Welcome to my new “How To… Canada” series! In this series, I’ll try to put my knowledge to good use and shed some light on my new country: Canada. You will learn how some immigration tips and tricks, how to improve your proficiency in both official languages, how to find a job, how to settle in Canada etc. I’ll publish a new “How To… Canada” post every Saturday.
Feel like checking out Canada before immigrating? Or just want to experience working abroad? Let’s have a look at how you can work temporarily in Canada. And luckily, you have a few options. You can either:
- Apply for a work permit
- Apply for a working holiday visa, if your country signed an agreement with Canada
Let’s be honest: obtaining a work permit for Canada can be quite tricky. Indeed, you will most likely (90% of the time) apply from outside Canada. But to be eligible to apply, you must provide a job offer from a Canadian employer… and of course, contacting employers from abroad, without a work permit is tough. Plus, the employer will need to get a labour market opinion from Human Resources and Social Development Canada (HRSDC), to confirm that the employer can fill the job with a foreign worker (i.e to avoid an impact on Canadian job-seekers).
Unless Canada really needs you, the process can be extremely frustrating. Right now, three special categories enjoy an easier process because of the critical shortage: live-in caregivers, business people and information technology workers.
Remember that work permits are not immigration documents. Your work permit will include the type of work you can do, the employer you can work for and for how long. Should your employer let you go, you may have to go home… and it does happen. North American’s job market is extremely flexible and here, no job is forever!
You can download the application for a work permit and all the informations on the CIC website.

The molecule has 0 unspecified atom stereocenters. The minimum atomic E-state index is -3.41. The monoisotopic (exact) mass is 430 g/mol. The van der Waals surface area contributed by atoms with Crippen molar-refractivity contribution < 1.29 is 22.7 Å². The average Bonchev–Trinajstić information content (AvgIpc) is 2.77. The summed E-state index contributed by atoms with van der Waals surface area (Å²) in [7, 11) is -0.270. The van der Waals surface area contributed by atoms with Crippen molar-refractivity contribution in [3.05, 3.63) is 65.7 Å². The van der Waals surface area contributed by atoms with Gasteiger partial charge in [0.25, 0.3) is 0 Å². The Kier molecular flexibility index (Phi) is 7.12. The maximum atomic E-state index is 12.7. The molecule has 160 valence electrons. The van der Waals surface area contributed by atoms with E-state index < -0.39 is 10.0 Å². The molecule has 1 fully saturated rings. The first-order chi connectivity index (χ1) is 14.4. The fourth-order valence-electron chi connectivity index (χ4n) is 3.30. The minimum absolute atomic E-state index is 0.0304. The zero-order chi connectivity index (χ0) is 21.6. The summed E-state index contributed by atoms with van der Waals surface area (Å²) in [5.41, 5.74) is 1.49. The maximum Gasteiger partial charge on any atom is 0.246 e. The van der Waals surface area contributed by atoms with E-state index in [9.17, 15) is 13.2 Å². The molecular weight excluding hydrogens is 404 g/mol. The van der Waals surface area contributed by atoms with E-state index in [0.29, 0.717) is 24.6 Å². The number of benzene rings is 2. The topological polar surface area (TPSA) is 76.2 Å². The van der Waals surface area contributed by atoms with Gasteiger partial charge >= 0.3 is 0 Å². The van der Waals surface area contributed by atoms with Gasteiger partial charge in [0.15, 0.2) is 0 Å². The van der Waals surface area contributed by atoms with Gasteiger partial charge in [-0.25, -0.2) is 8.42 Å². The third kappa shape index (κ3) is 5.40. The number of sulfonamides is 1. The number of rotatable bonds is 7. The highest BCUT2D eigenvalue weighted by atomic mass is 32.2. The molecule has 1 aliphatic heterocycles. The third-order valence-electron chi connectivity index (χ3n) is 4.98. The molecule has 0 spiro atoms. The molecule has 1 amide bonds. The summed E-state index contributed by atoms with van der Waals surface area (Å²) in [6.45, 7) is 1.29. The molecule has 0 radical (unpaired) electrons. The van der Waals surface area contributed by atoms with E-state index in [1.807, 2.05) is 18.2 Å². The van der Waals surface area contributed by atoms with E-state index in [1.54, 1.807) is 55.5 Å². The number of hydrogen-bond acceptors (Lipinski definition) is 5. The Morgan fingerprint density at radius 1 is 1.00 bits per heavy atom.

Another interesting option, providing you meet the requirements, is the working holiday visa program (WHV). It targets young people who wish to travel and work in Canada. Currently, it is required to:
- Be a citizen of: Australia, Austria, Belgium, Czech Republic, Finland, France, Germany, Ireland, Japan, Republic of Korea, South Africa, Netherlands, New Zealand, Sweden and United Kingdom (more countries are being added, so check your local Canadian embassy!)
- Be between 18 and 30 years old (but depending of your country of citizenship, you may get a WHV up to 35 years old)
- Have minimum funds (you will need proof of funds)
- A medical examination is not normally required unless the employment is in health services, teaching, child care etc.
The maximum validity of an employment authorization issued under this program is usually 12 months. The additional requirements vary from country to country. With a working holiday visa, you may not apply for social benefits and you will have to buy your own health insurance.
Applying for a WHV is usually pretty easy and done with minimum hassle. However, the number of places are limited yearly through a quota system and it comes on a first come, first serve basis. I have personally never heard of a WHV being denied: your biggest issue could be the quota system. These days, a lot of people apply for the WHV (to my knowledge, especially French, British, Australians and Kiwis) and it’s common to apply about a year before you actually go to Canada.
The working holiday visa program is a great way to discover Canada and can be your first step towards immigration, as you may apply for permanent residence once in Canada.
You might also want to check out these links:
- Working holidays visas and temporary work permits chart
- PVTistes: a French website and forum about the Permis Travail Vacances (Working Holiday Visa)
- International Youth Program: a Foreign Affairs Ministry page about international programs options
- The Canadian Visa Bureau: a good page about the working holiday visa
Hope to see you soon in Canada! And as usual, I will try my best to answer any question you may have.